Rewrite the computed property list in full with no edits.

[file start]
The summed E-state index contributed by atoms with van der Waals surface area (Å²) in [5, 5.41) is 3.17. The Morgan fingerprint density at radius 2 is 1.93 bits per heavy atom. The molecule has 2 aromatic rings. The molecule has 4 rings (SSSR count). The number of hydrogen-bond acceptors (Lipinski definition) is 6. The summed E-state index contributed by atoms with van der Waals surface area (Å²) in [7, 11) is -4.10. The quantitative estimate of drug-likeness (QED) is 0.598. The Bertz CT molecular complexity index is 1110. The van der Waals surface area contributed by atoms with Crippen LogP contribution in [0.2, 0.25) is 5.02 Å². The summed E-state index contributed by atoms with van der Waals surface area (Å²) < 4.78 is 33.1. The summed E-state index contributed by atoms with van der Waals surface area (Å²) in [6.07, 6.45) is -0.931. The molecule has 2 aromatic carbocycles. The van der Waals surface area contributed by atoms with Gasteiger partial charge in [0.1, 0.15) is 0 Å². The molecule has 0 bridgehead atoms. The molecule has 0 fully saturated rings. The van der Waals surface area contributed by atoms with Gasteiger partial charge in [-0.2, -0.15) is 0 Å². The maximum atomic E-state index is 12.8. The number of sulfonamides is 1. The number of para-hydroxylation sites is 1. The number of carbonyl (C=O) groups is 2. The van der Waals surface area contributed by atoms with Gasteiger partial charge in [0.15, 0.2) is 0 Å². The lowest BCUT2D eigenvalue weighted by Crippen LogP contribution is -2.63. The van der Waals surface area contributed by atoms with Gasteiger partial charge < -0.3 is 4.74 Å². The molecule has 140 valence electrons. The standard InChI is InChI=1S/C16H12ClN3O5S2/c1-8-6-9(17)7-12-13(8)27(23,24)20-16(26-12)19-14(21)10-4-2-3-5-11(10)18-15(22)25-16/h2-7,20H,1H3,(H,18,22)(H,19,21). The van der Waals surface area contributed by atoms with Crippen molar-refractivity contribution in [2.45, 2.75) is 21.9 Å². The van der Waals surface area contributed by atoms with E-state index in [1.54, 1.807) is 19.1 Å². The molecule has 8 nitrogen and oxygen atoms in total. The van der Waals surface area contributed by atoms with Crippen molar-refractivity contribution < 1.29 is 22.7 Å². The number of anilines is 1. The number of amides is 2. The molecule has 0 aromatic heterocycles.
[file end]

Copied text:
The summed E-state index contributed by atoms with van der Waals surface area (Å²) in [5, 5.41) is 3.17. The Morgan fingerprint density at radius 2 is 1.93 bits per heavy atom. The molecule has 2 aromatic rings. The molecule has 4 rings (SSSR count). The number of hydrogen-bond acceptors (Lipinski definition) is 6. The summed E-state index contributed by atoms with van der Waals surface area (Å²) in [7, 11) is -4.10. The quantitative estimate of drug-likeness (QED) is 0.598. The Bertz CT molecular complexity index is 1110. The van der Waals surface area contributed by atoms with Crippen LogP contribution in [0.2, 0.25) is 5.02 Å². The summed E-state index contributed by atoms with van der Waals surface area (Å²) < 4.78 is 33.1. The summed E-state index contributed by atoms with van der Waals surface area (Å²) in [6.07, 6.45) is -0.931. The molecule has 2 aromatic carbocycles. The van der Waals surface area contributed by atoms with Gasteiger partial charge in [0.1, 0.15) is 0 Å². The molecule has 0 bridgehead atoms. The molecule has 0 fully saturated rings. The van der Waals surface area contributed by atoms with Gasteiger partial charge in [-0.2, -0.15) is 0 Å². The maximum atomic E-state index is 12.8. The number of sulfonamides is 1. The number of para-hydroxylation sites is 1. The number of carbonyl (C=O) groups is 2. The van der Waals surface area contributed by atoms with Gasteiger partial charge in [0.15, 0.2) is 0 Å². The lowest BCUT2D eigenvalue weighted by Crippen LogP contribution is -2.63. The van der Waals surface area contributed by atoms with Gasteiger partial charge < -0.3 is 4.74 Å². The molecule has 140 valence electrons. The standard InChI is InChI=1S/C16H12ClN3O5S2/c1-8-6-9(17)7-12-13(8)27(23,24)20-16(26-12)19-14(21)10-4-2-3-5-11(10)18-15(22)25-16/h2-7,20H,1H3,(H,18,22)(H,19,21). The van der Waals surface area contributed by atoms with Crippen molar-refractivity contribution in [2.45, 2.75) is 21.9 Å². The van der Waals surface area contributed by atoms with E-state index in [1.54, 1.807) is 19.1 Å². The molecule has 8 nitrogen and oxygen atoms in total. The van der Waals surface area contributed by atoms with Crippen molar-refractivity contribution < 1.29 is 22.7 Å². The number of anilines is 1. The number of amides is 2. The molecule has 0 aromatic heterocycles.